Located in central Italy, Abruzzo is a region that straddles the north and south of the country. It’s about two hours from Rome (closer than Tuscany or Le Marche).
Whether you want a lesser-known vacation destination or are looking for a new place to call home, Abruzzo is a good option. Here are three reasons why I think Abruzzo is worth your attention:
1. The Diverse Scenery
Abruzzo has the kind of scenery that stops you in your tracks. From soaring snow-dusted peaks, to vine-striped rolling hills, to a length of rollicking coastline along the Adriatic Sea, it is a microcosm of all of Italy’s greatest geographical features, tucked into one region.
The craggy Gran Sasso mountain is the giant centerpiece of the central Apennines and a breathtaking sentinel that seems both forbidding and beckoning. The national park in which it resides, Gran Sasso e Monti della Laga, is Italy’s second largest, where you’ll find jaw-dropping alpine panoramas that resemble the Alps.
Much of Abruzzo is made of rolling hills covered in vineyards, a continuation of Le Marche’s countryside, where the world famous wine, Montepulciano d’Abruzzo, is made. Stone hamlets clutch their hilltops, with storybook castles and tall towers that once defended their towns and dissuaded invaders–they now entice visitors with their romantic aura.
And then there is the coast—80 miles of it. There are extensive golden-sand beaches with easy access at both the north and south ends of the region, and a rocky shore in the middle, called the Costa dei Trabocchi. Here, the hills fall to the water, creating pebble-carpeted coves. They are never crowded and the water is translucent. The rustic trabocchi (old wooden fishing platforms), many of them still in use, are lovely backdrops for swimming.
2. The Relaxed Lifestyle
Part of Italy’s appeal is the laidback lifestyle it offers, and Abruzzo is no exception. The largest city is Pescara, with a population of about 325,000. Even there, life doesn’t feel frenetic. Smaller towns offer relaxed living but without forsaking conveniences; even villages have the necessary services for daily life, and the provincial cities are never far away. If you want to get away from it all, mountain hamlets offer seclusion surrounded by nature. But the most appealing places are those in the hills, between the mountains and the sea, so you can enjoy the best of both worlds.
It’s easy to be active here, with plenty of outdoor pursuits, like hiking, skiing, swimming, watersports, and cycling. Exploring the wealth of historical sites could keep you busy for years, while the food festivals and cultural events are colorful, joyful, and a chance to really embrace the local atmosphere.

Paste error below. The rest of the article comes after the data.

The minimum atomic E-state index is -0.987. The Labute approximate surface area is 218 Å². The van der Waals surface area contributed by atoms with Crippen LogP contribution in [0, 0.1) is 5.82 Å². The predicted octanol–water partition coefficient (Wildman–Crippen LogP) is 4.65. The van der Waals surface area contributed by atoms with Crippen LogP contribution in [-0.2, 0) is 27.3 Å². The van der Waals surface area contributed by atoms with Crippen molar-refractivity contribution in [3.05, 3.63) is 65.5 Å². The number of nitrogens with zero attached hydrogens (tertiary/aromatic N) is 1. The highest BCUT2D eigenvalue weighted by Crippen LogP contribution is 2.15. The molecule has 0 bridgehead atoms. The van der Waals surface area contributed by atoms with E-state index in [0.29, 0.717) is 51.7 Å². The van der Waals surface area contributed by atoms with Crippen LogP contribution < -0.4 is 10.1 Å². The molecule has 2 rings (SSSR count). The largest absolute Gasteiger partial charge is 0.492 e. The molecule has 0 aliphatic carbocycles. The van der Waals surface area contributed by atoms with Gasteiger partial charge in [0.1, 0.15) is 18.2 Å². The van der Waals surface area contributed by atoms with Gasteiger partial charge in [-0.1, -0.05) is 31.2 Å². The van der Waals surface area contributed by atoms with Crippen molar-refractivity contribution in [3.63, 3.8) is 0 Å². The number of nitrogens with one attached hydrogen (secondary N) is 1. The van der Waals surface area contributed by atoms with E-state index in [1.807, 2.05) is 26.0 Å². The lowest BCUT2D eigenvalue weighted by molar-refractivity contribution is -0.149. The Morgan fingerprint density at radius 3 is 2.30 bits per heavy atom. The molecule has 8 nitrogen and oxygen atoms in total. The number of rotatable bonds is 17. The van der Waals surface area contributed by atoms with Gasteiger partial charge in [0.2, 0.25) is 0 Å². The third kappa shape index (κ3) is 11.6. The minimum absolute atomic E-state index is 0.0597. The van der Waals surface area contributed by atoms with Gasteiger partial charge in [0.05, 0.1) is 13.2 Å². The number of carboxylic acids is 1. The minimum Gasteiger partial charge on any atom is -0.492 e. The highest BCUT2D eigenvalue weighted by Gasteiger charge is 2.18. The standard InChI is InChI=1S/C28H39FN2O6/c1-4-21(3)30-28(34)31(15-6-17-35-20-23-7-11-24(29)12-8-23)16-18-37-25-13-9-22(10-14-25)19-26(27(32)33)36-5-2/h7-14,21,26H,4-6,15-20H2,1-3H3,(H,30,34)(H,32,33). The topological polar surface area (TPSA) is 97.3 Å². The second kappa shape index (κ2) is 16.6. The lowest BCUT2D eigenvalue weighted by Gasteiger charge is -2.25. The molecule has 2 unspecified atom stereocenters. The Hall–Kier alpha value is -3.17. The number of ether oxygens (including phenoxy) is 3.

Abruzzo clings to its traditions; its artisan tradespeople like goldsmiths, barrel makers, and coppersmiths are still active and interesting to watch. A sweeter craft is the colorful confetti—candy coated almonds made in Sulmona. No celebration in Italy—from baptisms, weddings, and graduations—takes place without them.
Abruzzo is also an unsung culinary region. Whether its seafood or farm-fresh dishes, the cooks take rustic recipes to new heights. They take simple local ingredients—pasture-grazed lamb, home-grown vegetables, fresh-caught fish, cheeses, mushrooms—and know how to bring out the best flavor of each mingled ingredient.
But let’s not forget the people. The Abruzzesi are a big part of what makes Abruzzo special. In our travels in the region, we’ve been offered coffee by strangers, given samples of homemade cheese, and, once when we were lost, were led down the mountain by a farmer who wanted to make sure we didn’t take a wrong turn. One friend who spent her childhood summers in Abruzzo swears, “The Abruzzesi are strong, steadfast, and generous to a fault.” They will go out of their way (sometimes literally) to help and welcome you.
3. The Unquestionable Affordability
Abruzzo is a bargain. A full meal in a restaurant here will cost you the same as a mediocre tourist meal in Rome. Dinner in the beautiful town of Sulmona—five courses including wine—costs $22 per person. A seafood feast at a waterfront restaurant in San Vito Chietino will set you back $28 per person. You can start your day with a cappuccino and fresh-baked cornetto for just $2.40—about a buck less than your “latte” costs you in the U.S. And a glass of wine in the evening with snacks on a beautiful piazza? Don’t expect to pay more than $5.
Housing prices here are some of the best value in Italy, without sacrificing convenience. For example, a renovated townhouse in Sulmona with two bedrooms, exposed stone, and a rooftop terrace in the historic center where you can walk to everything, is €99,000 ($105,800). And it comes furnished.
If you dream of a farmhouse, there is one available with spectacular views of the Gran Sasso range. The three-bedroom house was given a high-quality restoration, sits on more than an acre of land with vines, fruit orchard, and olive trees, and all for just €165,000 ($176,300). That’s less than ruins costs in neighboring Le Marche. It is only 30 minutes to the beach, and to the airport at Pescara, and an hour from the ski slopes.
Or maybe the sea is more appealing to you. In that case, how about a two-bedroom apartment in the hill town of Tortoreto, at the border of Le Marche. The modern home is move-in ready and features two big balconies that afford sweeping views of the Adriatic, at the affordable price of €79,000 ($84,500), even more of a bargain when you consider the building has a community swimming pool, too.